Why John Paul II Has Been Beatified So Hastily
For many who have been canonised by Rome, the process has taken centuries; for most, at the very least, it takes many years. There is meant to be a five-year waiting period after the person’s death before an investigation into the possibility of canonisation is opened, although this rule can be waived by the Roman pope. And in 2005 Benedict XVI did just that. Explaining away the waiving of the usual five-year waiting period, a communiqué from the Congregation for Saints’ Causes stated: “It is well known that, by pontifical dispensation, his cause began before the end of the five-year period which the current norms stipulate must pass following the death of a Servant of God. This provision was solicited by the great fame of sanctity which Pope John Paul II enjoyed during his life, in his death and after his death.” Nonsense. This unbecoming haste has nothing to do with the much-vaunted heavenly piety and holiness of the late John Paul II, but everything to do with very earthly, very worldly politics. Vatican politics, specifically. The real reason for the hasty scramble to beatify the man was because, at a time of worldwide anger directed towards Rome because of the priestly sex abuse scandals that have rocked the Roman Catholic institution, the Vatican desperately needed something to boost its fortunes. The beatification of the most popular and beloved pope in modern times, and perhaps of all time, was just what was needed. The Romish hierarchy saw the adulation of the immense crowds at John Paul’s funeral, who chanted, “Santo subito!” (“Sainthood, now!”), and they were not slow to capitalise on the depth of feeling for the late pope. They moved so swiftly that Giovanni Maria Vian, the director of the Vatican newspaper, said the beatification would be “a historic event which has no precedent”, for “one has to go back to the heart of the Middle Ages to find similar examples, but in contexts that are in no way comparable to Benedict XVI’s decision.” He explained that no pope of Rome has beatified his immediate successor in the last ten centuries.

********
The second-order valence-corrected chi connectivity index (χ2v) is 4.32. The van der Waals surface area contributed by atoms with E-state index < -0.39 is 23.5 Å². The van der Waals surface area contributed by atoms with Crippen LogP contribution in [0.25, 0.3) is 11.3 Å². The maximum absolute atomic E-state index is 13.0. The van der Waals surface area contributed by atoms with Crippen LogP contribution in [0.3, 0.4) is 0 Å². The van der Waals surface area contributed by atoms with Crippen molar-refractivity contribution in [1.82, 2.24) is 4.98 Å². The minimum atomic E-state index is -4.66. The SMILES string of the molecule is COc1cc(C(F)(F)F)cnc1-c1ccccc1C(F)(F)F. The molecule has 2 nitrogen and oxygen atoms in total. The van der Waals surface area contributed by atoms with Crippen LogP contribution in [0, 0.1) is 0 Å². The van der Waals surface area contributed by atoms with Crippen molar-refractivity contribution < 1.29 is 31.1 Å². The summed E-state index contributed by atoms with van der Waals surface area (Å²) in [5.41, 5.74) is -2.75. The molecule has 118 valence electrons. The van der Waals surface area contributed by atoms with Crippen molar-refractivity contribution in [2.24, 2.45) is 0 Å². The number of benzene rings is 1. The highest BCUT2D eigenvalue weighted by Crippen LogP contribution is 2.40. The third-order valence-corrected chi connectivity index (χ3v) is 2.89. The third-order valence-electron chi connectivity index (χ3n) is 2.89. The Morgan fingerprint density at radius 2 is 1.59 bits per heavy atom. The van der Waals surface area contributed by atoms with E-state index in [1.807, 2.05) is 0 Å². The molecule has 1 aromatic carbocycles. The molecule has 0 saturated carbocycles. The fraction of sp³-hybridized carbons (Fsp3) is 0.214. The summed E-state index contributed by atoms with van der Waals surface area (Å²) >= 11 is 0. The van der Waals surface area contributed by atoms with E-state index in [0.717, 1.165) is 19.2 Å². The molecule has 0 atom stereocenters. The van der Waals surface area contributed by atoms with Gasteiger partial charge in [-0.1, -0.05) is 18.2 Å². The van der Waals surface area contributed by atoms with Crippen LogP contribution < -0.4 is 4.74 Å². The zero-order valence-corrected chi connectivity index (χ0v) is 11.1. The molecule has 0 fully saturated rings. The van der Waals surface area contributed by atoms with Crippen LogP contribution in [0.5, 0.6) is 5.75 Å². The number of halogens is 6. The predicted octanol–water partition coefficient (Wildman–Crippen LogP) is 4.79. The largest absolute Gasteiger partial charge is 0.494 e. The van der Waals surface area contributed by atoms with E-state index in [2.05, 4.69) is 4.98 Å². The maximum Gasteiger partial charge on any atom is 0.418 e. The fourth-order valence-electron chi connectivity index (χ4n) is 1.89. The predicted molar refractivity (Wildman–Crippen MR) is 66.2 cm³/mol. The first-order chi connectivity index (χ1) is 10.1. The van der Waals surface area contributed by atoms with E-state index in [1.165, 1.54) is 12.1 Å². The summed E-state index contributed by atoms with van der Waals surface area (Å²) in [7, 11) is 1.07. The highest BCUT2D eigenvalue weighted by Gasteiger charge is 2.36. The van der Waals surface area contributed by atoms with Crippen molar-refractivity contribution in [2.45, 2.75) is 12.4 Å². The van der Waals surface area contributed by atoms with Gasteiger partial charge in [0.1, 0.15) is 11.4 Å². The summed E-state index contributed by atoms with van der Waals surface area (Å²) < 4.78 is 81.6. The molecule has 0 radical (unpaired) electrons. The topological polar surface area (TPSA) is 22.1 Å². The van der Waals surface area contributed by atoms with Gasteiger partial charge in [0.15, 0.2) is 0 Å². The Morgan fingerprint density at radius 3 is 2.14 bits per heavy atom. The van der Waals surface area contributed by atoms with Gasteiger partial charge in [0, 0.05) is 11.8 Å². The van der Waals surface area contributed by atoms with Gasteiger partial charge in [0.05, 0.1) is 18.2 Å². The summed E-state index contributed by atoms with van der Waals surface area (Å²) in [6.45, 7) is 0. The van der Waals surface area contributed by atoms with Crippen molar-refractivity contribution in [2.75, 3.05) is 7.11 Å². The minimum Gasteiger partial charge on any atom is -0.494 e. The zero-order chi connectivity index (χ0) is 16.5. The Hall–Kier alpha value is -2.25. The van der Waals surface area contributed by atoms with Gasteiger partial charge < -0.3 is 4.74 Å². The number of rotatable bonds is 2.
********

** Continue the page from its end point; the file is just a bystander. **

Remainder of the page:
And there’s another reason for the hasty beatification. Although John Paul II was the most popular pope in modern times and possibly of all time, the fact remains that he still firmly maintained the traditional Roman Catholic stance against contraception, abortion, homosexuality, and the role of women in the “Church”. Now these are precisely the issues which many modern, liberally-minded Roman Catholics are questioning, and there are constant calls from liberal Papists for the “Church” to re-examine and even change its traditional stance on these matters. But by beatifying and eventually canonising this extremely popular pope who nevertheless maintained the Roman Catholic institution’s position on these issues, the Vatican hierarchy is hoping it will go a long way towards silencing such critics. After all, if these are the things “Blessed” and eventually “Saint” John Paul II stood for, who could dare criticise them?
Thus Benedict decided, only months after John Paul had died, to fast-track the road to “sainthood” by waiving the normal five-year waiting period. And ever since then, things have moved very, very rapidly for the Vatican, as John Paul’s beatification case was rushed through all the various steps.